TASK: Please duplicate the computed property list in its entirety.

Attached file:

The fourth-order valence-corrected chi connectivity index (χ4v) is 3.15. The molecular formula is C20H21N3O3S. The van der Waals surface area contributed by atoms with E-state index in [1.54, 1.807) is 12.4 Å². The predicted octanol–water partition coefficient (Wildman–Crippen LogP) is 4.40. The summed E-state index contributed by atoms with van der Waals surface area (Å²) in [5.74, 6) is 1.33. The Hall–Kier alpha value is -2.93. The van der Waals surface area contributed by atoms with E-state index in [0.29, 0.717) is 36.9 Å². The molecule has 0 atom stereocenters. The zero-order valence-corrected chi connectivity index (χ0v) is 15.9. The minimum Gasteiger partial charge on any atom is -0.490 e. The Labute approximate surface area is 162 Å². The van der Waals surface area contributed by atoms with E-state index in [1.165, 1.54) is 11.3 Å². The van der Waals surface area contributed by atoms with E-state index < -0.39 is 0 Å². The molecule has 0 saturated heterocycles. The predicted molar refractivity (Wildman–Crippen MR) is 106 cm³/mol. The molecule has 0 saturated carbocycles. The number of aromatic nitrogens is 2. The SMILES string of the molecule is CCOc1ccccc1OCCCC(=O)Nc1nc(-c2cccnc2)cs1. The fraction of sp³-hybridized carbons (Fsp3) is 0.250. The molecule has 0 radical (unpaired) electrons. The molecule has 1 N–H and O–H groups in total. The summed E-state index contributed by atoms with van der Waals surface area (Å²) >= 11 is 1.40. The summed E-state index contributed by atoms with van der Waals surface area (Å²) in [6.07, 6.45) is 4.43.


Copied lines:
The fourth-order valence-corrected chi connectivity index (χ4v) is 3.15. The molecular formula is C20H21N3O3S. The van der Waals surface area contributed by atoms with E-state index in [1.54, 1.807) is 12.4 Å². The predicted octanol–water partition coefficient (Wildman–Crippen LogP) is 4.40. The summed E-state index contributed by atoms with van der Waals surface area (Å²) in [5.74, 6) is 1.33. The Hall–Kier alpha value is -2.93. The van der Waals surface area contributed by atoms with E-state index in [0.29, 0.717) is 36.9 Å². The molecule has 0 atom stereocenters. The zero-order valence-corrected chi connectivity index (χ0v) is 15.9. The minimum Gasteiger partial charge on any atom is -0.490 e. The Labute approximate surface area is 162 Å². The van der Waals surface area contributed by atoms with E-state index in [1.165, 1.54) is 11.3 Å². The van der Waals surface area contributed by atoms with E-state index < -0.39 is 0 Å². The molecule has 0 saturated heterocycles. The predicted molar refractivity (Wildman–Crippen MR) is 106 cm³/mol. The molecule has 0 saturated carbocycles. The number of aromatic nitrogens is 2. The SMILES string of the molecule is CCOc1ccccc1OCCCC(=O)Nc1nc(-c2cccnc2)cs1. The fraction of sp³-hybridized carbons (Fsp3) is 0.250. The molecule has 0 radical (unpaired) electrons. The molecule has 1 N–H and O–H groups in total. The summed E-state index contributed by atoms with van der Waals surface area (Å²) >= 11 is 1.40. The summed E-state index contributed by atoms with van der Waals surface area (Å²) in [6.07, 6.45) is 4.43.